Many Unemployed Rejected by Individual Health Insurance Market: Study

March 16, 2011

Of the 43 million working-age adults who lost jobs during the recession in the past two years, about nine million, or 20 percent, ended up without insurance, according to a new study.

The nine million left without insurance represented 57 percent of all those who lost insurance when they lost their job, according to the biennial study by The Commonwealth Fund, a healthcare research and reform advocacy group.

Twenty-five percent of people who lost employer-sponsored health insurance were able to find another source of health insurance coverage, while 14 percent continued their job-based coverage through COBRA

But purchasing individual coverage turned out to not be a viable option for many. The study found that an estimated 26 million adults bought, or tried to buy, health insurance on the individual insurance market in the past three years but 16 million of them found it very difficult or impossible to find a plan they could afford. An estimated nine million said they were turned down or charged a higher price because of a health problem, or had a preexisting condition excluded from their coverage.

According to the survey, an estimated 52 million American adults were uninsured at some point during 2010, compared to 38 million in 2001. Adults in families with low and moderate incomes were the most likely to be uninsured; 54 percent of lower-income adults (under $22,050 for a family of four) and 41 percent of moderate-income adults ($22,050 to $44,100 for a family of four) were uninsured for some time during the year, compared with 13 percent of adults with higher incomes.

According to the survey, 73 million people reported problems paying their medical bills or were paying off medical debt and quarter of adults with chronic conditions who took medications skipped their medications or didn’t fill a prescription because of cost.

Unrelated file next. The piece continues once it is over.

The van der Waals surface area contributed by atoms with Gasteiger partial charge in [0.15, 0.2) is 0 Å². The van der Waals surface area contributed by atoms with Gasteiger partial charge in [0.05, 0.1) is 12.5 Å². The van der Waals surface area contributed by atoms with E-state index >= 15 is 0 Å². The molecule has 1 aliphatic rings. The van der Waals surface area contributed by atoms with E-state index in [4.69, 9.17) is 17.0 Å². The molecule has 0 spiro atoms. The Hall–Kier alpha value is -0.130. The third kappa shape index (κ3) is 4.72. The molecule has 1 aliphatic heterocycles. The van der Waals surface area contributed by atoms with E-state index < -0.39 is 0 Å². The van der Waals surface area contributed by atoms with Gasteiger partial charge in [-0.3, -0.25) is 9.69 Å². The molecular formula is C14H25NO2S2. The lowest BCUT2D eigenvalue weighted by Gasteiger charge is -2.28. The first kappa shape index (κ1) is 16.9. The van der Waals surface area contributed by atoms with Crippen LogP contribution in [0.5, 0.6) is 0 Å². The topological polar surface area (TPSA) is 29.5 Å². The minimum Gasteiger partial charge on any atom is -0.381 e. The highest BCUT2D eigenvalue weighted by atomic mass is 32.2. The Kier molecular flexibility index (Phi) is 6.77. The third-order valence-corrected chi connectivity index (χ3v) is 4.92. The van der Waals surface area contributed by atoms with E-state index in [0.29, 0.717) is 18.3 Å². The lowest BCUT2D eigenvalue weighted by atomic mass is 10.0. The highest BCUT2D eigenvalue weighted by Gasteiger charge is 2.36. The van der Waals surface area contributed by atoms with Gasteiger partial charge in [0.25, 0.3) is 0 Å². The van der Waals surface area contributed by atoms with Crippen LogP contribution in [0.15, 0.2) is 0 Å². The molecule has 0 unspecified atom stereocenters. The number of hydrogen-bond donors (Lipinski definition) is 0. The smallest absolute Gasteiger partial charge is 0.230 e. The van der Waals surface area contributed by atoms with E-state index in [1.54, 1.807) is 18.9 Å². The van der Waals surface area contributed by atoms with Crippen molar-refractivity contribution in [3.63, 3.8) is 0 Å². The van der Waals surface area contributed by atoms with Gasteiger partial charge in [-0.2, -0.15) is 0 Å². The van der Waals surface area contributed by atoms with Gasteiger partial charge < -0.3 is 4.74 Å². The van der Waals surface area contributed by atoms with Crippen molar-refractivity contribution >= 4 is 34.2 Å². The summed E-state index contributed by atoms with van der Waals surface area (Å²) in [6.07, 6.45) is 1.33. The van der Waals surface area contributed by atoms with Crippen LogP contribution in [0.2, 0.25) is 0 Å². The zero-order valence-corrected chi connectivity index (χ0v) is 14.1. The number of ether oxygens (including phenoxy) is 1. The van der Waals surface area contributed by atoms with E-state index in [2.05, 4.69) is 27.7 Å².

“The survey shows that over the last decade, increasing numbers of people across the income spectrum went without health insurance, avoided timely health care because it was too expensive, and struggled with medical debt,” said Sara Collins, Commonwealth Fund vice president and study author. “Millions of working families reported making difficult trade-offs between paying off their medical debt, buying other life necessities, and saving for the future.”

She said the federal health reform signed into law by President Barack Obama will help “ensure that families will have the financial means to get the health care that they need, both in good economic times and bad.”

That law aims to expand health insurance to more than 30 million people. Some provisions of the new law including one allowing young adults to stay on their parents’ policies have gone into effect but most of its requirements including insurance exchanges for purchasing health plans do not go into effect until 2014.

The law has come under fire from Republicans as hurting job growth and it is being challenged in the courts as unconstitutional. The legal challenges are expected to eventually reach the U.S. Supreme Court.

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